Speaking of London, proptech is addressing data center expansion in the U.K. and beyond, said David Mitchell, founder and CEO of London-based XYZ Reality, a startup that has built an augmented reality headset specifically for construction. Contractors can use the headset, which XYZ claims is the world’s most accurate engineering-grade augmented reality device and the most advanced data capture solution, to project a 3D hologram of a building information model (BIM). That allows contractors to see progress and detect issues while walking an active job site.
The company primarily sells to data centers due to the complexity of the projects and XYZ’s ability to let builders see the actual electrical, HVAC, and other infrastructure plans overlayed in reality on an active data center project. In some cases, they’ve detected million-dollar mistakes before they happened, said Mitchell, who declined to name the large data center builders who are XYZ’s clients.
“Ultimately, our vision is builders building from holograms, and we want to accelerate project delivery,” Mitchell explained. “We’ve built a custom, in-house, augmented reality headset, which is basically constructing and uploading all the health and safety standards for construction. So we leverage that headset in the field and it captures all the daily activities that are happening on site such as progress capture, feeds all that information back up to a cloud platform, which distributes that data and insights to all project stakeholders.”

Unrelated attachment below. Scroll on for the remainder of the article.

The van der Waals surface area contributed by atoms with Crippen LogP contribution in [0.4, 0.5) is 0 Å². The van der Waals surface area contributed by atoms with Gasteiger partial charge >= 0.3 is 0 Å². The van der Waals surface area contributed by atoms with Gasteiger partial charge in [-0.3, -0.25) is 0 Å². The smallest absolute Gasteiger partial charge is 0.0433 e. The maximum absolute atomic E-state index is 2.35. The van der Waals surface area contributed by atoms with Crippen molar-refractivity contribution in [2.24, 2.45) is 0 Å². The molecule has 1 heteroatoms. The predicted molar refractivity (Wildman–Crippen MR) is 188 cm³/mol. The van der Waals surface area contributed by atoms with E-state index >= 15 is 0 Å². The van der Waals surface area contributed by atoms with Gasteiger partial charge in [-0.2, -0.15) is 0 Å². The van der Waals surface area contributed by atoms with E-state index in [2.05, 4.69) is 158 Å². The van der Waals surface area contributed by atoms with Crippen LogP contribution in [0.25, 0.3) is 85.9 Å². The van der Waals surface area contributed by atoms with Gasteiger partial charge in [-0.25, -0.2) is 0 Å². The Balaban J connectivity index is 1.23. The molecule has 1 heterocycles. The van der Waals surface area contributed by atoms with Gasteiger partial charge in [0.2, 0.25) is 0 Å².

XYZ’s clients are data center owners and operators, but the company is finding further market penetration with general contractors adopting the technology as well as subcontractors, Mitchell said. “But we have 95 percent of our revenue right now with the client themselves — the asset owner.”
Founded in 2017, XYZ has grown to 120 employees and raised $50 million in venture capital, while deploying its product throughout Europe and the U.S., with plans to soon enter India, Japan and South Korea, he said.
“The market is exploding right now,” Mitchell added. “You can see this wave of AI coming as well. That’s definitely very present right now in the industry. And they’re looking to build these things as quickly as possible on a global scale. So they’re always on the lookout for how we can build better, faster and more collaboratively.”
In fact, the global data center market size was valued at $194.81 billion in 2022 and is projected to grow at a compound annual growth rate of 10.9 percent from 2023 to 2030, according to consultancy Grand View Research.